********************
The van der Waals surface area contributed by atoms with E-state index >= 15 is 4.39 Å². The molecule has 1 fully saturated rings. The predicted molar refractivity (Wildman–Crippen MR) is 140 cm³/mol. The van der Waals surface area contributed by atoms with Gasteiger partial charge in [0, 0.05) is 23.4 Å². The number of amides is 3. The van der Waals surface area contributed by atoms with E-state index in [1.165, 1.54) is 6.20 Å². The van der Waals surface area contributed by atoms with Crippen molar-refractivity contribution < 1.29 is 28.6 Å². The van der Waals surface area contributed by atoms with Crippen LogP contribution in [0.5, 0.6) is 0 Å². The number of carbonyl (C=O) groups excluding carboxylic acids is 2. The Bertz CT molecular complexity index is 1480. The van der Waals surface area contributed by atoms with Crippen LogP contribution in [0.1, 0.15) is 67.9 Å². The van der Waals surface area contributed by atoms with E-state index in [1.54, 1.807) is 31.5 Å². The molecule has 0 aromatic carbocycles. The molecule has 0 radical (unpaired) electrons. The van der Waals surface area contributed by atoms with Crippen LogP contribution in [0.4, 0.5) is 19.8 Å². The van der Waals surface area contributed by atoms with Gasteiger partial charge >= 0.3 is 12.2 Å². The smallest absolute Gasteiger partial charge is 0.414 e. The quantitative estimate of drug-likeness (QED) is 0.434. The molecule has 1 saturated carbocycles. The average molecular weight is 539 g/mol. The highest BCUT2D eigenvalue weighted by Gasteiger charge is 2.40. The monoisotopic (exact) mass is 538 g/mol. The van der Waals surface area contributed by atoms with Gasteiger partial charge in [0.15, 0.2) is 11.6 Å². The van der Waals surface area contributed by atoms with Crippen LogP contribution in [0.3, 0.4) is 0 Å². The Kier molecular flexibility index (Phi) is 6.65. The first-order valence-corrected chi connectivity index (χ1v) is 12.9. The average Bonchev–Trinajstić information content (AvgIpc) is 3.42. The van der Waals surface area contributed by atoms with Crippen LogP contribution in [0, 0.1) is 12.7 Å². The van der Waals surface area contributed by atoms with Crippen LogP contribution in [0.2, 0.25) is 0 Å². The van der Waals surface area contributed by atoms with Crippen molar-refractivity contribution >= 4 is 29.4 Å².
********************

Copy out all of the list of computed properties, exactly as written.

The van der Waals surface area contributed by atoms with E-state index >= 15 is 4.39 Å². The molecule has 1 fully saturated rings. The predicted molar refractivity (Wildman–Crippen MR) is 140 cm³/mol. The van der Waals surface area contributed by atoms with Gasteiger partial charge in [0, 0.05) is 23.4 Å². The number of amides is 3. The van der Waals surface area contributed by atoms with E-state index in [1.165, 1.54) is 6.20 Å². The van der Waals surface area contributed by atoms with Crippen molar-refractivity contribution < 1.29 is 28.6 Å². The van der Waals surface area contributed by atoms with Crippen LogP contribution in [0.5, 0.6) is 0 Å². The number of carbonyl (C=O) groups excluding carboxylic acids is 2. The Bertz CT molecular complexity index is 1480. The van der Waals surface area contributed by atoms with Crippen LogP contribution in [0.1, 0.15) is 67.9 Å². The van der Waals surface area contributed by atoms with E-state index in [1.54, 1.807) is 31.5 Å². The molecule has 0 aromatic carbocycles. The molecule has 0 radical (unpaired) electrons. The van der Waals surface area contributed by atoms with Crippen LogP contribution in [0.4, 0.5) is 19.8 Å². The van der Waals surface area contributed by atoms with Gasteiger partial charge >= 0.3 is 12.2 Å². The smallest absolute Gasteiger partial charge is 0.414 e. The quantitative estimate of drug-likeness (QED) is 0.434. The molecule has 1 saturated carbocycles. The average molecular weight is 539 g/mol. The highest BCUT2D eigenvalue weighted by Gasteiger charge is 2.40. The monoisotopic (exact) mass is 538 g/mol. The van der Waals surface area contributed by atoms with Gasteiger partial charge in [0.15, 0.2) is 11.6 Å². The van der Waals surface area contributed by atoms with Crippen LogP contribution in [0.3, 0.4) is 0 Å². The Kier molecular flexibility index (Phi) is 6.65. The first-order valence-corrected chi connectivity index (χ1v) is 12.9. The average Bonchev–Trinajstić information content (AvgIpc) is 3.42. The van der Waals surface area contributed by atoms with Crippen LogP contribution in [0, 0.1) is 12.7 Å². The van der Waals surface area contributed by atoms with Crippen LogP contribution in [0.2, 0.25) is 0 Å². The van der Waals surface area contributed by atoms with Crippen molar-refractivity contribution >= 4 is 29.4 Å².